Private sector UK pension schemes are to be indexed according to the consumer price index (CPI) rather than the retail price index (RPI). The RPI is typically around 0.5% higher than the CPI because it does not include house prices or mortgage payments. In a country with such high accommodation costs as the United Kingdom, it could be argued that the CPI is artificially low.
Accordingly, the change in the indexation rules will effectively mean that employers are not going to be obliged to pay their former employees as much as when their obligations were indexed using the RPI.
Since they came to power, the coalition government has engaged in some heavy rhetoric about bring public sector pensions under control. A commission is currently looking into the issue and swingeing cuts are expected. However, in the interests of fairness, the government has seen fit to bring the indexation rules for both private and public sector pensions into line. Unfortunately for private sector workers, this means that they will come down to the lowest common denominator – the CPI.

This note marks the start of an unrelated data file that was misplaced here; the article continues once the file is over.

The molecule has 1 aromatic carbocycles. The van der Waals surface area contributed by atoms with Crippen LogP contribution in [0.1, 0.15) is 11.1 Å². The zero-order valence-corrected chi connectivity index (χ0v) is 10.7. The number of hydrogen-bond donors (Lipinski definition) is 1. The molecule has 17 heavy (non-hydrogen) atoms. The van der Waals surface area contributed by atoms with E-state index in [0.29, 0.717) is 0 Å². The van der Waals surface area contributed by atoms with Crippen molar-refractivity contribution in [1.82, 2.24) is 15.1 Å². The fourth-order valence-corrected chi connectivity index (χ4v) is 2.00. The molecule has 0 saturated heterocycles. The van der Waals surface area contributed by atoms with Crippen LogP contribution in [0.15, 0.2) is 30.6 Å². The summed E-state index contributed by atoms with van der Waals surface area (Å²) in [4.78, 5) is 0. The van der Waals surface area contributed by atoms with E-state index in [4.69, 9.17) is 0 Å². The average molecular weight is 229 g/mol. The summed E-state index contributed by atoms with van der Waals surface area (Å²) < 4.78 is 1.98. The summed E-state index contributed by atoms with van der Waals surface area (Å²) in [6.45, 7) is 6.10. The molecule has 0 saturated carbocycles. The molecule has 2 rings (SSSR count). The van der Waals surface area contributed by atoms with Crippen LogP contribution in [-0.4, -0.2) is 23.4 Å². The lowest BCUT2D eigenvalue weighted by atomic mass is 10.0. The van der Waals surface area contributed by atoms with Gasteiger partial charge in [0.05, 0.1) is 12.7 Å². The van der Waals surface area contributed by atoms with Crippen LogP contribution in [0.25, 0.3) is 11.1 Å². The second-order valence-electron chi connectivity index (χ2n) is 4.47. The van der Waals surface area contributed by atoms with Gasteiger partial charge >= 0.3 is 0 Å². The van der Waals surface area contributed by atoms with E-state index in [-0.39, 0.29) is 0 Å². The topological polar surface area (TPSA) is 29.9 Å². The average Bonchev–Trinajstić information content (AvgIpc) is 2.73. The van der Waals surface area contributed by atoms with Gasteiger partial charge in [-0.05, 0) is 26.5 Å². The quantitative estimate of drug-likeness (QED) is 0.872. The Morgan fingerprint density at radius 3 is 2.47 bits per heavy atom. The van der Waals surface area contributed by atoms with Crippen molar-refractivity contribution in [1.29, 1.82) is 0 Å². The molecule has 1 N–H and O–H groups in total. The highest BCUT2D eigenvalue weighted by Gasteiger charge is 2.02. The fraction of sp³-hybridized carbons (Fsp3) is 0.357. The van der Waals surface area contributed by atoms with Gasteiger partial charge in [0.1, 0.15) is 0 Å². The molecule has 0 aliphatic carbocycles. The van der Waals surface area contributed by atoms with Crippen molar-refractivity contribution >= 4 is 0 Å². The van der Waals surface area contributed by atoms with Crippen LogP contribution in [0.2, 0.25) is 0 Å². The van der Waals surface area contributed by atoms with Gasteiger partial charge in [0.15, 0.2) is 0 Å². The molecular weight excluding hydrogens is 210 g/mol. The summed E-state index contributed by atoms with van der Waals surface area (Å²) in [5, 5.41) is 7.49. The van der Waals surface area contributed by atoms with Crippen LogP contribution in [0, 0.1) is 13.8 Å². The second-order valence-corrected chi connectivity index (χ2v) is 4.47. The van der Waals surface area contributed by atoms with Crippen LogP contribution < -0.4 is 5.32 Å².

Employers are likely to welcome this change, as it decreases the burden on the schemes. Not only does the change mean that the amounts they pay out on a month to month basis will be less, but it also means that the schemes look more sustainable in the long term. This is an important consideration as it seems that every week there is a news story of another final salary scheme closing or being under threat from closure.
Any payments made by the Pension Protection Fund will also be indexed according to the CPI, which will also take a bit of pressure off that organisation.
So what will this mean for individual pensioners and workers? Some commentators have put the decrease in their expected pensions as between 10% and 25% – a significant change no matter how well off you are.